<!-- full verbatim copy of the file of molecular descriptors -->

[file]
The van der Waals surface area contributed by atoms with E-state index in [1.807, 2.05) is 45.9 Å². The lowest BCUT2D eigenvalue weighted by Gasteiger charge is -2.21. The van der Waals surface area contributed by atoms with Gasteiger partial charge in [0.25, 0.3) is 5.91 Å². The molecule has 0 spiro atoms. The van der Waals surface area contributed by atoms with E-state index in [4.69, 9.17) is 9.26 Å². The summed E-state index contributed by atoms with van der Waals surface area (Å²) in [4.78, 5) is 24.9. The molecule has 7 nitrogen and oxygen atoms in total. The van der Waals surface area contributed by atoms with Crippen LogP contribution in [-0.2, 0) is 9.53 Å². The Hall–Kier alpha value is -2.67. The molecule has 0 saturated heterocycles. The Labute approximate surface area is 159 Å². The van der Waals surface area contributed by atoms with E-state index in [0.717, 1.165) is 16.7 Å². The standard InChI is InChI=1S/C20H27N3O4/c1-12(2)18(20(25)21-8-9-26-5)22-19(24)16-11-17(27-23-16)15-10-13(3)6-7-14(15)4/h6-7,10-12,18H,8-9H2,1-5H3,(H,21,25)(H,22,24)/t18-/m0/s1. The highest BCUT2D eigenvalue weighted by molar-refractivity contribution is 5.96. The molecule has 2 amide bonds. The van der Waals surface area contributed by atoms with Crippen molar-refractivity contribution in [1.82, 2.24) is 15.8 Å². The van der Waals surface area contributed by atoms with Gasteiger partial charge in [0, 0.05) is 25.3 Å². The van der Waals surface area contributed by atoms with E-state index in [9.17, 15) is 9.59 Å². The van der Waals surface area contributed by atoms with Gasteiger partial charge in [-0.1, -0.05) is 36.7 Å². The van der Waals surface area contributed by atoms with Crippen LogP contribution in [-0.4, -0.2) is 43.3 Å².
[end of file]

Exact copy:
The van der Waals surface area contributed by atoms with E-state index in [1.807, 2.05) is 45.9 Å². The lowest BCUT2D eigenvalue weighted by Gasteiger charge is -2.21. The van der Waals surface area contributed by atoms with Gasteiger partial charge in [0.25, 0.3) is 5.91 Å². The molecule has 0 spiro atoms. The van der Waals surface area contributed by atoms with E-state index in [4.69, 9.17) is 9.26 Å². The summed E-state index contributed by atoms with van der Waals surface area (Å²) in [4.78, 5) is 24.9. The molecule has 7 nitrogen and oxygen atoms in total. The van der Waals surface area contributed by atoms with Crippen LogP contribution in [-0.2, 0) is 9.53 Å². The Hall–Kier alpha value is -2.67. The molecule has 0 saturated heterocycles. The Labute approximate surface area is 159 Å². The van der Waals surface area contributed by atoms with E-state index in [0.717, 1.165) is 16.7 Å². The standard InChI is InChI=1S/C20H27N3O4/c1-12(2)18(20(25)21-8-9-26-5)22-19(24)16-11-17(27-23-16)15-10-13(3)6-7-14(15)4/h6-7,10-12,18H,8-9H2,1-5H3,(H,21,25)(H,22,24)/t18-/m0/s1. The highest BCUT2D eigenvalue weighted by molar-refractivity contribution is 5.96. The molecule has 2 amide bonds. The van der Waals surface area contributed by atoms with Crippen molar-refractivity contribution in [1.82, 2.24) is 15.8 Å². The van der Waals surface area contributed by atoms with Gasteiger partial charge in [0, 0.05) is 25.3 Å². The van der Waals surface area contributed by atoms with E-state index in [9.17, 15) is 9.59 Å². The van der Waals surface area contributed by atoms with Gasteiger partial charge in [-0.1, -0.05) is 36.7 Å². The van der Waals surface area contributed by atoms with Crippen LogP contribution in [-0.4, -0.2) is 43.3 Å².